Fond of reading? Well no matter if you are a reading maniac or just a casual reader, here are few books by Indian authors none of us would wanna miss. Some books are just so amazing that you can’t and shouldn’t resist. So here is a list of 9 such books by some of the greatest Indian authors. Maybe next time you pick up a book to read you will have a look at one of these.
- Malgudi days-R.k Narayan
Malgudi days written by R.K Narayan is a collection of short stories. The book contains 19 stories, all set in the fictional town of Malgudi, located in South India. Each of the stories portrays a facet of life in Malgudi. The New York Times described the virtue of the book as “everyone in the book seems to have a capacity for responding to the quality of his particular hour. It’s an art we need to study and revive.”
2. God of small things-Arundhati roy
The god of small things is the debut novel of Indian writer Arundhati roy.It is a story about the childhood experiences of fraternal twins whose lives are destroyed by the “love laws” that lay down “who should be loved, how and how much”. The book explores how the small things affect people’s behavior and their lives.
3.The namesake-Jhumpa lahiri
The Namesake is the first novel of Jhumpa lahiri that explores many of the same emotional and cultural themes. Moving between events in Calcutta, Boston and New York City, the novel examines the nuances involved with being caught between two conflicting cultures with highly distinct religious, social and ideological differences. The novel describes the struggles and hardships of a Bengali couple who immigrate to the United States to form a life outside of everything they are accustomed to.
4.Train to Pakistan-Kushwant Singh
Train to Pakistan is a historical novel by Kushwant Singh. The novel recounts the Partition of India in August 1947.Instead of depicting the partition in terms of only the political events surrounding it, Singh digs into a deep local focus, providing a human dimension which brings to the event a sense of reality, horror and believability.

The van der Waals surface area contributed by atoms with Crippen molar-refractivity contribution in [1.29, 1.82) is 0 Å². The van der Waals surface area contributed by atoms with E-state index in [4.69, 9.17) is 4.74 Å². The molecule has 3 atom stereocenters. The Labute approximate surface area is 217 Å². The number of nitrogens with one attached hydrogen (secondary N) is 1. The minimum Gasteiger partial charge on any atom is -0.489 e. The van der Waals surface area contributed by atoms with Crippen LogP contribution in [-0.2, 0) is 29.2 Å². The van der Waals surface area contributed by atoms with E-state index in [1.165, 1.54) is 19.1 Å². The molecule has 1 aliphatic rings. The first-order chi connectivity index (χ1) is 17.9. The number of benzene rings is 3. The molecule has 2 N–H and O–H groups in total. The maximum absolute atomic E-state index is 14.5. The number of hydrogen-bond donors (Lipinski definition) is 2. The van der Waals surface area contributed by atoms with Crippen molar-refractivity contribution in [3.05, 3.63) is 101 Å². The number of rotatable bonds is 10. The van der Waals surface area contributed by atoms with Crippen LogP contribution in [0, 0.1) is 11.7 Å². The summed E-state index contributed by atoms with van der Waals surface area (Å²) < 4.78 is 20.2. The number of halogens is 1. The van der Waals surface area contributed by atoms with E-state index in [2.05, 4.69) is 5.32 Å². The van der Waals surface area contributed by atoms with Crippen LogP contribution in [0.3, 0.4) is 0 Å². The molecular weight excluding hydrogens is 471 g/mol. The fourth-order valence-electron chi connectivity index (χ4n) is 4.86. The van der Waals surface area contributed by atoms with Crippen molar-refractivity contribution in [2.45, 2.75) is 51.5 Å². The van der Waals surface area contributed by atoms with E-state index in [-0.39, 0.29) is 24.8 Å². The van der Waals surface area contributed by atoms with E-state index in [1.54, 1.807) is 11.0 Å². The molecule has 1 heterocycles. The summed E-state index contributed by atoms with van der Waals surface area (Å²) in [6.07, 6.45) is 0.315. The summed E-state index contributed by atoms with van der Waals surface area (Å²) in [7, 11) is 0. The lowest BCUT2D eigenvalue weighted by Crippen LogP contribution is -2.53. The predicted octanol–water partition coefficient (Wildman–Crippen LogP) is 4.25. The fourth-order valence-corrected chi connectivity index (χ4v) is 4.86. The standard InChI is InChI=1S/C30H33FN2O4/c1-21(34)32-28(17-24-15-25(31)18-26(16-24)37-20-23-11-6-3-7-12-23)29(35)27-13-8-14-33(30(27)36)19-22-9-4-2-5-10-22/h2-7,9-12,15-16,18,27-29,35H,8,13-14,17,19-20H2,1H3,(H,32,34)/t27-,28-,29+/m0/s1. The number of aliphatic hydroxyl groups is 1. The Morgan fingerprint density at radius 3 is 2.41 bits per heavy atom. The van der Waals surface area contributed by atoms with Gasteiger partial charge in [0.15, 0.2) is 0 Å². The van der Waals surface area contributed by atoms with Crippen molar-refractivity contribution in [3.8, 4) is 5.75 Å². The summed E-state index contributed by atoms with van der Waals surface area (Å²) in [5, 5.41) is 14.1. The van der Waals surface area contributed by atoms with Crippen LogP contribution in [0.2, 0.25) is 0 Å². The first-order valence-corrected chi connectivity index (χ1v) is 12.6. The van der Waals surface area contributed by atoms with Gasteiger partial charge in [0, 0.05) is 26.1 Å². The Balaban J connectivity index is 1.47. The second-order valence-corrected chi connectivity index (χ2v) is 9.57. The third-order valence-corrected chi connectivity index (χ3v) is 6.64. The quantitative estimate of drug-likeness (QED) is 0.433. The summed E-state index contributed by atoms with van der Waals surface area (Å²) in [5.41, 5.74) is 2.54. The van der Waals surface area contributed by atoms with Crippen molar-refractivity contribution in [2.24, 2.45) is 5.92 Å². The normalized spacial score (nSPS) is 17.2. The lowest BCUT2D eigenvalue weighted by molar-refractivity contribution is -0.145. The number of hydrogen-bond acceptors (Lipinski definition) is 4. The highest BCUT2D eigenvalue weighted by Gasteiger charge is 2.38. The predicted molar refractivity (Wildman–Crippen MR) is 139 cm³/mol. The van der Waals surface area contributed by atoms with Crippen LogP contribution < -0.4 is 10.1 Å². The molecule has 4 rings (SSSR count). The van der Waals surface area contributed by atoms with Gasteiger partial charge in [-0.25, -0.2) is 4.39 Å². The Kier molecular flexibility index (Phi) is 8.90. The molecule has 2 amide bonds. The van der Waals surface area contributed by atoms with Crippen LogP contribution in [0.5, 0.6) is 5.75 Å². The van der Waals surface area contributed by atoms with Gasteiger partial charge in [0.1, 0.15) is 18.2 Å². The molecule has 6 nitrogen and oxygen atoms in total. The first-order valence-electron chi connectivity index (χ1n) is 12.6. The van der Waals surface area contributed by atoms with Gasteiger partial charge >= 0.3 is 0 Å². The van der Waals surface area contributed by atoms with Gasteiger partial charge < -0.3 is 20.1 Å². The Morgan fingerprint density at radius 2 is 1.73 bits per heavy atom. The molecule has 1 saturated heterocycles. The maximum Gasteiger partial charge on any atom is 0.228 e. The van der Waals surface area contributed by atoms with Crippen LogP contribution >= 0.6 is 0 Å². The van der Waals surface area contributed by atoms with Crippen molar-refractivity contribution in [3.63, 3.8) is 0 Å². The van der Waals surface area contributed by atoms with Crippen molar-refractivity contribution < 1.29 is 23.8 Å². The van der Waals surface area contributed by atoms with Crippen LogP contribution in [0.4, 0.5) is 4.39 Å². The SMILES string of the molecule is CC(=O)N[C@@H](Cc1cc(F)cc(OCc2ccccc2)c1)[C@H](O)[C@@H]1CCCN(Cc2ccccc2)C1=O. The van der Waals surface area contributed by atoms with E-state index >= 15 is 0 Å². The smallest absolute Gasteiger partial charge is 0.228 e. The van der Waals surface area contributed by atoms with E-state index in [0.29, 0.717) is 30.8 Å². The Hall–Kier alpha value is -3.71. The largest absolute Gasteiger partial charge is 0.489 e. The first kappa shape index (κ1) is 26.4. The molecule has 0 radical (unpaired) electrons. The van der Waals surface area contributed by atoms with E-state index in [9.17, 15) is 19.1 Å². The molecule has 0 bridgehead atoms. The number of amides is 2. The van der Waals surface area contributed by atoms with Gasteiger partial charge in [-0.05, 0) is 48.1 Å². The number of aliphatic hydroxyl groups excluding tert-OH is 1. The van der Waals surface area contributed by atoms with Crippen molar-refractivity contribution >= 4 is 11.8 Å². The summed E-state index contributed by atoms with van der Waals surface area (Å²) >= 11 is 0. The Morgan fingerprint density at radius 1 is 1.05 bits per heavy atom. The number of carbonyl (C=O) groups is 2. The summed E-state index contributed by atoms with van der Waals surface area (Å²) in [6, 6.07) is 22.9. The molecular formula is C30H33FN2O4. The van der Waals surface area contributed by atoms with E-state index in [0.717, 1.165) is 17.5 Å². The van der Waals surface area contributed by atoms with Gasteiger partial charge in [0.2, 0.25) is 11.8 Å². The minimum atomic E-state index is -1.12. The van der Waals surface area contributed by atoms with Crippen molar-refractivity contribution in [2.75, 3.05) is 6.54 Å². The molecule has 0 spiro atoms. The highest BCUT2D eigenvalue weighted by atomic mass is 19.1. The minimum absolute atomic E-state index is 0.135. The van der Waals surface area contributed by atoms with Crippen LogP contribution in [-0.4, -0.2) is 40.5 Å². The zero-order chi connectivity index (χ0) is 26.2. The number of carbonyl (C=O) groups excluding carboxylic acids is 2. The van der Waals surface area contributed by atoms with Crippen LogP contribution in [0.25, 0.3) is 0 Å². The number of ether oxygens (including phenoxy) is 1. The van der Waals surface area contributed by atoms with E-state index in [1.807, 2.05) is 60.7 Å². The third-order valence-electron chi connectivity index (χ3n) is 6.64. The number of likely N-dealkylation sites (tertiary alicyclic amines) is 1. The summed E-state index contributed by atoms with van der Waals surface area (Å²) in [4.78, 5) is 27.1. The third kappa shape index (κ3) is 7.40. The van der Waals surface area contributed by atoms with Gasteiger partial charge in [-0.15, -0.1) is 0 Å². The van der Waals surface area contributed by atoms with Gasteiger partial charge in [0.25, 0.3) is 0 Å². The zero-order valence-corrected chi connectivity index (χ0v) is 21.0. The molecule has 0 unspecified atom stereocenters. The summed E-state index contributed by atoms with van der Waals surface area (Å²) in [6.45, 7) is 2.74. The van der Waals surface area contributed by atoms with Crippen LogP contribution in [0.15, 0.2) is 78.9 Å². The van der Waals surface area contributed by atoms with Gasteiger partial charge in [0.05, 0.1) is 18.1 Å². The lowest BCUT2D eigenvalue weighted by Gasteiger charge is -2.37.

5. Midnight’s children- Salman Rushdie
This book deals with India’s transition from British colonialism to independence and the partition of British India. It is considered an example of postcolonial literature and magical realism. The story is told by its chief protagonist, Saleem Sinai, and is set in the context of actual historical events as with historical fiction
6.Inheritance of loss-Kiran desai
The Inheritance of Loss remains a powerful book written with sheer honesty. The inner struggles of the characters could not be conveyed any better. The book is unflinchingly honest.
7.The white tiger-Aravind adiga
The White Tiger is the debut novel by Indian author Aravind Adiga. The novel provides a darkly humorous perspective of India’s class struggle in a globalized world as told through a retrospective narration from Balram Halwai, a village boy. In detailing Balram’s journey first to Delhi, where he works as a chauffeur to a rich landlord, and then to Bangalore, the place to which he flees after killing his master and stealing his money, the novel examines issues of religion, caste, loyalty, corruption and poverty in India. Ultimately, Balram transcends his sweet-maker caste and becomes a successful entrepreneur, establishing his own taxi service. In a nation proudly shedding a history of poverty and underdevelopment, he represents, as he himself says, “tomorrow.”
8.The blue umbrella- Ruskin bond
The book is about a young village girl, who is total love with her magnificent, beautiful, and pleasing blue colored umbrella, and soon becomes the topic of discussion for the entire village. An old man, who cons children from their belongings gets fascinated with the blue umbrella, and is extremely jealous, from the fact that the young girl is getting all the attention, just because of that umbrella. Sometimes, in life, how do small things affect us emotionally, and how things changes when those small little things are no longer a part of us.
9.Palace of Illusion- Chitra Banarjee Diwakaruni
The novel is a rendition of the Hindu epic Mahabharata as told from Draupadi’s (Panchaali’s) viewpoint, namely, that of a woman living in a patriarchal world.